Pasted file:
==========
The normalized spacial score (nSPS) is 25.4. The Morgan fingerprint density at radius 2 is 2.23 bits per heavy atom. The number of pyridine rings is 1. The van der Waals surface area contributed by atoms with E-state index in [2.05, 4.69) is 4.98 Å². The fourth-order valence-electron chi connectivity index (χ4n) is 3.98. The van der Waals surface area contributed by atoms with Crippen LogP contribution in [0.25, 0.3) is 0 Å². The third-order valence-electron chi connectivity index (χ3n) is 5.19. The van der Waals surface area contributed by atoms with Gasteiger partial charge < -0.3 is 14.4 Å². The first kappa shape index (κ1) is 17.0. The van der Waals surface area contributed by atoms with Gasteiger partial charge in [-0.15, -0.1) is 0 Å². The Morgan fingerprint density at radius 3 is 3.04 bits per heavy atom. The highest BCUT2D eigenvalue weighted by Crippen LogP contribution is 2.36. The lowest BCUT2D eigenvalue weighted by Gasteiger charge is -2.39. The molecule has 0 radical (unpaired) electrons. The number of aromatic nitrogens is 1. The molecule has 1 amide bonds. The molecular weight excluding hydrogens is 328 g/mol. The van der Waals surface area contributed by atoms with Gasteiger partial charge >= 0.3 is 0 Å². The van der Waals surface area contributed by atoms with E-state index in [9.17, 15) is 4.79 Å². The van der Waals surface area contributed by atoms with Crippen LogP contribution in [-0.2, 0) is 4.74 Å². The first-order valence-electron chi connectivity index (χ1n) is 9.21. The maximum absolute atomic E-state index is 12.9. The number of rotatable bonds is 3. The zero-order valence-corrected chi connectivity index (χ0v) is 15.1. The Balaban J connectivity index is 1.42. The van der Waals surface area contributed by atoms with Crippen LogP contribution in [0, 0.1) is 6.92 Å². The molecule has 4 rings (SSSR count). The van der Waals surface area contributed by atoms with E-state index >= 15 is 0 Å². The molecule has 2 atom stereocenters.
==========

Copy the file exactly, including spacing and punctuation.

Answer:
The normalized spacial score (nSPS) is 25.4. The Morgan fingerprint density at radius 2 is 2.23 bits per heavy atom. The number of pyridine rings is 1. The van der Waals surface area contributed by atoms with E-state index in [2.05, 4.69) is 4.98 Å². The fourth-order valence-electron chi connectivity index (χ4n) is 3.98. The van der Waals surface area contributed by atoms with Crippen LogP contribution in [0.25, 0.3) is 0 Å². The third-order valence-electron chi connectivity index (χ3n) is 5.19. The van der Waals surface area contributed by atoms with Gasteiger partial charge < -0.3 is 14.4 Å². The first kappa shape index (κ1) is 17.0. The van der Waals surface area contributed by atoms with Gasteiger partial charge in [-0.15, -0.1) is 0 Å². The Morgan fingerprint density at radius 3 is 3.04 bits per heavy atom. The highest BCUT2D eigenvalue weighted by Crippen LogP contribution is 2.36. The lowest BCUT2D eigenvalue weighted by Gasteiger charge is -2.39. The molecule has 0 radical (unpaired) electrons. The number of aromatic nitrogens is 1. The molecule has 1 amide bonds. The molecular weight excluding hydrogens is 328 g/mol. The van der Waals surface area contributed by atoms with Gasteiger partial charge >= 0.3 is 0 Å². The van der Waals surface area contributed by atoms with E-state index in [9.17, 15) is 4.79 Å². The van der Waals surface area contributed by atoms with Crippen LogP contribution in [-0.2, 0) is 4.74 Å². The first-order valence-electron chi connectivity index (χ1n) is 9.21. The maximum absolute atomic E-state index is 12.9. The number of rotatable bonds is 3. The zero-order valence-corrected chi connectivity index (χ0v) is 15.1. The Balaban J connectivity index is 1.42. The van der Waals surface area contributed by atoms with Crippen LogP contribution in [0, 0.1) is 6.92 Å². The molecule has 4 rings (SSSR count). The van der Waals surface area contributed by atoms with E-state index >= 15 is 0 Å². The molecule has 2 atom stereocenters.